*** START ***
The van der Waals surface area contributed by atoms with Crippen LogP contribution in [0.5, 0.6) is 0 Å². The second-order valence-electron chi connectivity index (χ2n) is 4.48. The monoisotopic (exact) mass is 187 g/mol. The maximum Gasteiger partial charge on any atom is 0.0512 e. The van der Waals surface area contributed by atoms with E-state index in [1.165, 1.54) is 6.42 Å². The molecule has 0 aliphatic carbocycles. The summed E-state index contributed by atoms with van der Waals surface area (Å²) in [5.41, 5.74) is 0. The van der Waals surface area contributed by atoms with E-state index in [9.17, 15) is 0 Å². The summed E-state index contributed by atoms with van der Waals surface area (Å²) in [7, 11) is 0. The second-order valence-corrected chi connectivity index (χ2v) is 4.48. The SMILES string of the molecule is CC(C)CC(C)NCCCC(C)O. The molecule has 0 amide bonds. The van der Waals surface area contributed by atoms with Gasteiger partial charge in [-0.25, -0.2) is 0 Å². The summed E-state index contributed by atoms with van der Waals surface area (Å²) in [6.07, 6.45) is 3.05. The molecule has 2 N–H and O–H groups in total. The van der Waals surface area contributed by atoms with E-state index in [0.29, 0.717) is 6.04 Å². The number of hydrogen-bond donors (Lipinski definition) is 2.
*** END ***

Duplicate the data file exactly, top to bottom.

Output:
The van der Waals surface area contributed by atoms with Crippen LogP contribution in [0.5, 0.6) is 0 Å². The second-order valence-electron chi connectivity index (χ2n) is 4.48. The monoisotopic (exact) mass is 187 g/mol. The maximum Gasteiger partial charge on any atom is 0.0512 e. The van der Waals surface area contributed by atoms with E-state index in [1.165, 1.54) is 6.42 Å². The molecule has 0 aliphatic carbocycles. The summed E-state index contributed by atoms with van der Waals surface area (Å²) in [5.41, 5.74) is 0. The van der Waals surface area contributed by atoms with E-state index in [9.17, 15) is 0 Å². The summed E-state index contributed by atoms with van der Waals surface area (Å²) in [7, 11) is 0. The second-order valence-corrected chi connectivity index (χ2v) is 4.48. The SMILES string of the molecule is CC(C)CC(C)NCCCC(C)O. The molecule has 0 amide bonds. The van der Waals surface area contributed by atoms with Gasteiger partial charge in [-0.25, -0.2) is 0 Å². The summed E-state index contributed by atoms with van der Waals surface area (Å²) in [6.07, 6.45) is 3.05. The molecule has 2 N–H and O–H groups in total. The van der Waals surface area contributed by atoms with E-state index in [0.29, 0.717) is 6.04 Å². The number of hydrogen-bond donors (Lipinski definition) is 2.